Re:Too late for "innocent until proven guilty" (2, Insightful)

misexistentialist (1537887) | more than 4 years ago | (#32784870)

Licensing grants a person an exception from a general prohibition. In a country where the right to bear arms is recognized unless one has been convicted of a felony, licensing assumes the entire population are felons, and they must repeatedly prove that they aren't in order to own a gun. On the other hand, the government makes it very clear that driving is a privilege, and since it can deny you the ability to drive for any or no reason, guilt or innocence is irrelevant.

Re:Too late for "innocent until proven guilty" (2, Insightful)

TheVelvetFlamebait (986083) | more than 4 years ago | (#32784484)

Shooter licensing and gun registration

What? How does that violate "innocent until proven guilty"? More like, "dangerously incompetent with deadly force until proven otherwise".

imposing penalties for refusing to divulge passwords

This is a compliance issue. In certain circumstances it is entirely appropriate for people to be required to comply with police. I suppose next you'll be complaining that people have to pull over to the side of the road when a policeman pulls them over.

default penalties for people who refuse drug and alcohol testing

Again, a compliance issue. There's no assumption of guilt anywhere.

Re:Too late for "innocent until proven guilty" (1)

FuckingNickName (1362625) | more than 4 years ago | (#32784534)

This is a compliance issue. In certain circumstances it is entirely appropriate for people to be required to comply with police. I suppose next you'll be complaining that people have to pull over to the side of the road when a policeman pulls them over.

Oh, that's awful. You might as well argue that not confessing to every unsolved murder under interrogation is "a compliance issue". There are very specific circumstances in which people may be reasonably required to comply with police. In particular, the police may detain you for a limited period when there is a reasonable suspicion that you have committed a crime. There is your reasonable exception, not proof of any rule.

RIPA makes me guilty of the crime of not speaking in a particular way, regardless of whether I am guilty of anything else. We have recently lost our right to remain silent, but not speaking wasn't an offence: it was instead (insanely) judged acceptable to consider "not speaking" as evidence against you. But with RIPA the government goes further: now it is a crime to not speak.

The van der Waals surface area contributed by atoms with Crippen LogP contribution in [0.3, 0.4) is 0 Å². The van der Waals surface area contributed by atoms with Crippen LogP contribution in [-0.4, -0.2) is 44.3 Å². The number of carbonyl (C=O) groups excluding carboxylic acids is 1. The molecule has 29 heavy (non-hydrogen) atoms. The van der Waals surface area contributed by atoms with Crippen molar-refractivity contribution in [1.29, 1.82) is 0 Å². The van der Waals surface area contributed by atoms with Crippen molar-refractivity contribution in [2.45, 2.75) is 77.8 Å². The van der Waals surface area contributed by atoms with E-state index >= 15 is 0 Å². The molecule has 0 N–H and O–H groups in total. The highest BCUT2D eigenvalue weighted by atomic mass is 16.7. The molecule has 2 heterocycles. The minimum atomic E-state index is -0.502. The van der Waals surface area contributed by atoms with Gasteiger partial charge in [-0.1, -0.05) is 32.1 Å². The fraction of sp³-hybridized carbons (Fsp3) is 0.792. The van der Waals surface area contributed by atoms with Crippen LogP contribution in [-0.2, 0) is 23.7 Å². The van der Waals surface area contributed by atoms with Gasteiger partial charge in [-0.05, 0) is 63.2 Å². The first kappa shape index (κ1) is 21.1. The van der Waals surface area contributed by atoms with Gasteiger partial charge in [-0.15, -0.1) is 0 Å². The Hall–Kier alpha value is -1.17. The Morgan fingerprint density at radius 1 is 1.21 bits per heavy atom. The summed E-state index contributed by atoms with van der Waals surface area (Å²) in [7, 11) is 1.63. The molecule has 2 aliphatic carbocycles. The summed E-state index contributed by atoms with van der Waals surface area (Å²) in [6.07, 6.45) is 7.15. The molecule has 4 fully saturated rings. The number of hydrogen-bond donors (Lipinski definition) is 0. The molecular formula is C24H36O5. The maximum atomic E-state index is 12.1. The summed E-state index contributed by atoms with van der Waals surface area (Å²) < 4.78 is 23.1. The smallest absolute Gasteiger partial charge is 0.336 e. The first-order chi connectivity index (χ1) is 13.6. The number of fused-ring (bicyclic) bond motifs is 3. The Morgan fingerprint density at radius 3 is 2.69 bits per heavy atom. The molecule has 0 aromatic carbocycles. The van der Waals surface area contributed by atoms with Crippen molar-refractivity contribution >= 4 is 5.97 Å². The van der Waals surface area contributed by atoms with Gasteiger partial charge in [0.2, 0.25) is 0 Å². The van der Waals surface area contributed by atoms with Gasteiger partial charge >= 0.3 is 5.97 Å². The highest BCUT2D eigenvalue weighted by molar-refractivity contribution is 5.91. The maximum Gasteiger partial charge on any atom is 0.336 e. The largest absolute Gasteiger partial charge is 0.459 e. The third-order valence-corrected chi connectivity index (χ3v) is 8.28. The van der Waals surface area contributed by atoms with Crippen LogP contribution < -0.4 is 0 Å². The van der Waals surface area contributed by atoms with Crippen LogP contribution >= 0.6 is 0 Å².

Now some may argue that a man should also be compelled to provide fingerprint / DNA / semen samples, and that refusing to provide samples should be grounds for force to be used to collect and/or further prosecution and/or evidence of guilt. I'm not clear whether and when each of these should apply. But none of this involves convincing a man to say things which may cause him to lose his freedom on pain of loss of freedom.

Re:Too late for "innocent until proven guilty" (1)

TheVelvetFlamebait (986083) | more than 4 years ago | (#32784632)

Oh, that's awful. You might as well argue that not confessing to every unsolved murder under interrogation is "a compliance issue".

One case is about insuring against deliberately hampering a police investigation, and the other is about forcing false confessions. I simply don't see why allowing one necessarily implies we need to follow the other. Besides, I would say that providing or coercing a false confessions, is an extremely large compliance issue. Compliance is to the state, not to the police officer.

There are very specific circumstances in which people may be reasonably required to comply with police. In particular, the police may detain you for a limited period when there is a reasonable suspicion that you have committed a crime. There is your reasonable exception, not proof of any rule.

I never claimed it was the rule. Like I said, it was only "In certain circumstances". But there are other such circumstances where police have such powers. My point was that there is precedence.

RIPA makes me guilty of the crime of not speaking in a particular way, regardless of whether I am guilty of anything else. We have recently lost our right to remain silent, but not speaking wasn't an offence: it was instead (insanely) judged acceptable to consider "not speaking" as evidence against you. But with RIPA the government goes further: now it is a crime to not speak.

That's a separate issue. It's not actually a problem with "innocent until proven guilty".

Re:Too late for "innocent until proven guilty" (2, Insightful)

FuckingNickName (1362625) | more than 4 years ago | (#32784782)

One case is about insuring against deliberately hampering a police investigation,

Not assisting the police is by no reasonable definition "deliberately hampering a police investigation". Deliberately hampering might include destroying evidence, or lying to the police, or resisting arrest. You cannot deliberately hamper by doing nothing.